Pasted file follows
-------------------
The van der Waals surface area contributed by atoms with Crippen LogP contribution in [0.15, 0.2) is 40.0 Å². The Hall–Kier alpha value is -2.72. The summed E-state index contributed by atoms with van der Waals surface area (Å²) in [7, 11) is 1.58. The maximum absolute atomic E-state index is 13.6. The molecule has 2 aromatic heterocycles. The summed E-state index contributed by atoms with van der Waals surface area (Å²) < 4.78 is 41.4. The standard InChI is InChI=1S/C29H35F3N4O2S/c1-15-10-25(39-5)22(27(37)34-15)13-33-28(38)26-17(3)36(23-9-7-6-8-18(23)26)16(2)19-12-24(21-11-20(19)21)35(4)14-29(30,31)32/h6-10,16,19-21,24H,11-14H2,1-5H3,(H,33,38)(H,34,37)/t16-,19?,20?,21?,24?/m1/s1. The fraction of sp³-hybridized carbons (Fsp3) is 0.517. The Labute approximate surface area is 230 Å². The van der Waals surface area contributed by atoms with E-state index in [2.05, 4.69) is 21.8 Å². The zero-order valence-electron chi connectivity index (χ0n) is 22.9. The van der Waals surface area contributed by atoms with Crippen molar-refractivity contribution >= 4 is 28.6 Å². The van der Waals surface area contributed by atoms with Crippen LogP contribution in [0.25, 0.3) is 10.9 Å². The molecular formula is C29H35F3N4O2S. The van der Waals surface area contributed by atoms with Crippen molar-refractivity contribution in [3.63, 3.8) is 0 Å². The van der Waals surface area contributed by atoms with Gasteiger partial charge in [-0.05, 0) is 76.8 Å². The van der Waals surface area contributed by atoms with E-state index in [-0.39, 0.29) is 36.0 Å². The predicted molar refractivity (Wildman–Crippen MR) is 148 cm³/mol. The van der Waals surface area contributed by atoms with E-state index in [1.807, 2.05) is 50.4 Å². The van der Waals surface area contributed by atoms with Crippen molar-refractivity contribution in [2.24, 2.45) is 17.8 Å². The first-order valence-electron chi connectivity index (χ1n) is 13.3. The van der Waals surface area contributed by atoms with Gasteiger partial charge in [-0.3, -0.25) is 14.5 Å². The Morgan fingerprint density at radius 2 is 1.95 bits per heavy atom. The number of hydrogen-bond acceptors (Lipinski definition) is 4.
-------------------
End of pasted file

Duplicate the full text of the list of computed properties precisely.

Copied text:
The van der Waals surface area contributed by atoms with Crippen LogP contribution in [0.15, 0.2) is 40.0 Å². The Hall–Kier alpha value is -2.72. The summed E-state index contributed by atoms with van der Waals surface area (Å²) in [7, 11) is 1.58. The maximum absolute atomic E-state index is 13.6. The molecule has 2 aromatic heterocycles. The summed E-state index contributed by atoms with van der Waals surface area (Å²) < 4.78 is 41.4. The standard InChI is InChI=1S/C29H35F3N4O2S/c1-15-10-25(39-5)22(27(37)34-15)13-33-28(38)26-17(3)36(23-9-7-6-8-18(23)26)16(2)19-12-24(21-11-20(19)21)35(4)14-29(30,31)32/h6-10,16,19-21,24H,11-14H2,1-5H3,(H,33,38)(H,34,37)/t16-,19?,20?,21?,24?/m1/s1. The fraction of sp³-hybridized carbons (Fsp3) is 0.517. The Labute approximate surface area is 230 Å². The van der Waals surface area contributed by atoms with E-state index in [2.05, 4.69) is 21.8 Å². The zero-order valence-electron chi connectivity index (χ0n) is 22.9. The van der Waals surface area contributed by atoms with Crippen molar-refractivity contribution >= 4 is 28.6 Å². The van der Waals surface area contributed by atoms with Crippen LogP contribution in [0.25, 0.3) is 10.9 Å². The molecular formula is C29H35F3N4O2S. The van der Waals surface area contributed by atoms with Crippen molar-refractivity contribution in [3.63, 3.8) is 0 Å². The van der Waals surface area contributed by atoms with Gasteiger partial charge in [-0.05, 0) is 76.8 Å². The van der Waals surface area contributed by atoms with E-state index in [-0.39, 0.29) is 36.0 Å². The predicted molar refractivity (Wildman–Crippen MR) is 148 cm³/mol. The van der Waals surface area contributed by atoms with E-state index in [1.807, 2.05) is 50.4 Å². The van der Waals surface area contributed by atoms with Crippen molar-refractivity contribution in [2.24, 2.45) is 17.8 Å². The first-order valence-electron chi connectivity index (χ1n) is 13.3. The van der Waals surface area contributed by atoms with Gasteiger partial charge in [-0.3, -0.25) is 14.5 Å². The Morgan fingerprint density at radius 2 is 1.95 bits per heavy atom. The number of hydrogen-bond acceptors (Lipinski definition) is 4.